I am not against public health efforts when the behavior of one person puts another at direct physical risk. Â You cannot drain your toilet directly into the local water table even if it all happens on your property, and you do not have a right to expose others to tuberculosis. Â Similarly with vaccines. Â The government does not have a right to mandate vaccination for your own good. Â But it does have a right to do so when being unvaccinated is a physical threat to others who engage in normal behavior.
This is one area I wander way off the libertarian reservation on, since I generally understand the requirement that children be vaccinated against communicable diseases before they enroll in public schools. I wouldn’t even, on principle, have an issue with mandatory vaccination in the middle of an outbreak of a communicable disease that was killing large number of people.
So I don’t hold it against Perry that he required the Gardasil vaccine for Texas school children. HPV is a communicable disease, and no matter how much social conservatives fret about it, high school aged, and sometimes even middle school aged kids have sex. The consequences of HPV for women is cervical cancer, which can be quite deadly. This is a disease which is bad enough that our goal, from a public health viewpoint, ought to be its eradication, much like what happened with smallpox. In order to accomplish eradication, everyone has to be immunized.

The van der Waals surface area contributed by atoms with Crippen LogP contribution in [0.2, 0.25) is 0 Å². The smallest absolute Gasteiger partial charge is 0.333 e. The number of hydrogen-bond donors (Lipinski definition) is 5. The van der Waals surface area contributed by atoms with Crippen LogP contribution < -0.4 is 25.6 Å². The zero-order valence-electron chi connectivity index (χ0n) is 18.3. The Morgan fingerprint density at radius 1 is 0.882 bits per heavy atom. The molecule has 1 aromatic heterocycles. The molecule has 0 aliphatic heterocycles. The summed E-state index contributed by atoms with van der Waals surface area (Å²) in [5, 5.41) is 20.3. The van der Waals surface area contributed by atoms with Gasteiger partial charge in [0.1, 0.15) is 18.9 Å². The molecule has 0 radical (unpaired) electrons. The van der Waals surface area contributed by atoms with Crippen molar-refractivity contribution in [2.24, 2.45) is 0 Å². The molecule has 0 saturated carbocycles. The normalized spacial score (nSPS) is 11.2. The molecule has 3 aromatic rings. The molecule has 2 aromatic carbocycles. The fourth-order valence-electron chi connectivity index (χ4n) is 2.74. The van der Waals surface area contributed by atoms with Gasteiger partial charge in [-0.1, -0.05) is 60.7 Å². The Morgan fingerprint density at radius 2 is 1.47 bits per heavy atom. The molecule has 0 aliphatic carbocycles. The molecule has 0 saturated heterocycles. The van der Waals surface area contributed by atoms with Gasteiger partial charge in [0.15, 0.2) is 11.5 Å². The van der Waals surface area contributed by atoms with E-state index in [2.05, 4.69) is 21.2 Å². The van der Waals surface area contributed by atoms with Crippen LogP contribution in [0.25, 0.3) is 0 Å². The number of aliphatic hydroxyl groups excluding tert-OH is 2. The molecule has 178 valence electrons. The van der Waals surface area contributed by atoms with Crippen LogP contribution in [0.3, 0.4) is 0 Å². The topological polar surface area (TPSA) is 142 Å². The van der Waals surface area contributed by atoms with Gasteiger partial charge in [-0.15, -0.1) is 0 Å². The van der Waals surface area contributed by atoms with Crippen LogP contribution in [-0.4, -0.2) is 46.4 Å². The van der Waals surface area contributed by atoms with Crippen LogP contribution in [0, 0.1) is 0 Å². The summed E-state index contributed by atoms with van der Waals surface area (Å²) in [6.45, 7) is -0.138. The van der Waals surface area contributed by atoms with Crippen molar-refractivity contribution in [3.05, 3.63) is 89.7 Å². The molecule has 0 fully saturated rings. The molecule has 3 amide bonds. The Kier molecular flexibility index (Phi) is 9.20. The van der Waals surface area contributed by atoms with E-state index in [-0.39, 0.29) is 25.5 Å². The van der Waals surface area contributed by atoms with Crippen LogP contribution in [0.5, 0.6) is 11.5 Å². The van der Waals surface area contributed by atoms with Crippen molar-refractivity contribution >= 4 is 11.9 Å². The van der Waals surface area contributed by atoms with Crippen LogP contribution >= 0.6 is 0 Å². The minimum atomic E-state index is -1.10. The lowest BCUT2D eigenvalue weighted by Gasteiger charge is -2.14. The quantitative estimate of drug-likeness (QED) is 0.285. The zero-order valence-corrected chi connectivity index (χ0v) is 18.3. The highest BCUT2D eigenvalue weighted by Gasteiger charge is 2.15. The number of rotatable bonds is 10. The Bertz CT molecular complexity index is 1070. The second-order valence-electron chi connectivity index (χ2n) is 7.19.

Libertarians would argue that the state can’t force individuals to subject themselves to even the extremely rare risks posed by the vaccine. In regards to most other subjects, or in regards to diseases that also rarely kill people, or are uncommunicative, I would agree. I would not, for instance, want to see mandatory flu vaccines, unless it was a particularly deadly strain of flu. But when you are potentially heading off a disease that can you could potentially spread to other people, which stands a strong likelihood of killing them, I think the public need outweighs the individual’s sovereignty.
It’s much the same principle that underlies the government’s power to compel military service, which is another area I wander off the libertarian reservation over.